Vaccine age for tetanus vaccine has increased by 18 years in the United Kingdom from 10 years to 12 years since 2009, according to a new study from researchers at Imperial College London and the University of Cambridge.
The study, which looked at the data from the UK National Health Service (NHS), was published in the British Medical Journal.
It found that the vaccine age increased by about 6.5 years from 2008 to 2016.
The researchers looked at data for all children in the UK from the years 2006 to 2016, and the age at which vaccines were administered was based on the National Immunisation Database.
The authors say that while the study is not definitive, the increased age is consistent with the increasing numbers of children receiving tetanus vaccines.
The number of children aged 12 to 17 years who received tetanus toxoids from the NHS has increased from 12,876 in 2006 to 18,734 in 2016.
More than a quarter of the children in that age group had received tetanus toxoids in 2006, and this figure increased to almost two thirds in 2016, according the study.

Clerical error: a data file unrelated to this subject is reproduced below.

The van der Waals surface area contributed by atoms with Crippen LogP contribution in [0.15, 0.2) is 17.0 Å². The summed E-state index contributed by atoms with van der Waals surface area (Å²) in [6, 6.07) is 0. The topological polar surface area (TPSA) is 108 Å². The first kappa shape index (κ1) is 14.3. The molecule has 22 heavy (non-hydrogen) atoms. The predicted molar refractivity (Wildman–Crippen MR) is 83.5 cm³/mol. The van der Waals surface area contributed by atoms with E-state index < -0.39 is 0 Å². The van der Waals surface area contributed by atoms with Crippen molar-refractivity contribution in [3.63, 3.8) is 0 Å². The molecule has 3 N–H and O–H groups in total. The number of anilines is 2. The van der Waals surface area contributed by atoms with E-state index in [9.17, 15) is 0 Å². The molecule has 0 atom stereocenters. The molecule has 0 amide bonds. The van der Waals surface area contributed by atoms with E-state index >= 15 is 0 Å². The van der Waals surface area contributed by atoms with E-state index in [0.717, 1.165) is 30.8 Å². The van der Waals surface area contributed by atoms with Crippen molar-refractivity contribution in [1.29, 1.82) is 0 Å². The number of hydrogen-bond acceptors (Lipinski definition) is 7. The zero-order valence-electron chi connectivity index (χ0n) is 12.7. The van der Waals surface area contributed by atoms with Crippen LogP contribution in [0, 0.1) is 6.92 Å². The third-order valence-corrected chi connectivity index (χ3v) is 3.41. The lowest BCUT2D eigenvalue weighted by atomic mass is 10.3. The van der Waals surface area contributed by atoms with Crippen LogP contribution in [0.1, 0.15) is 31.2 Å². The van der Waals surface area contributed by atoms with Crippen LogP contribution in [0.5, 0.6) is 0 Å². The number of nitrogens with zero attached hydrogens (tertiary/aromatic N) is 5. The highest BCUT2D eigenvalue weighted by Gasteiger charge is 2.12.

The new study shows that the age of vaccines administered to children in England and Wales has increased steadily since 2009 and is now more than a year older than in the year 2000.
The age of vaccination for children aged 6 to 11 in 2016 was 12 years, up from 11 years in 2009.
However, it’s unclear whether this is due to the introduction of the new vaccine, which was first introduced in 2010, or a wider introduction of vaccines for the age group, such as in Wales.
The vaccine age of children in Wales was 13.3 years in 2016 (from 9.9 years in 2006), according to the Welsh Government.
The Welsh Government said that the Welsh NHS would “continue to work with the scientific community” to ensure the vaccination schedule for the children aged six to 11 continues to reflect current scientific evidence.
The UK government also said it would continue to work closely with experts in the vaccine safety and efficacy field to “maintain our vaccination record.”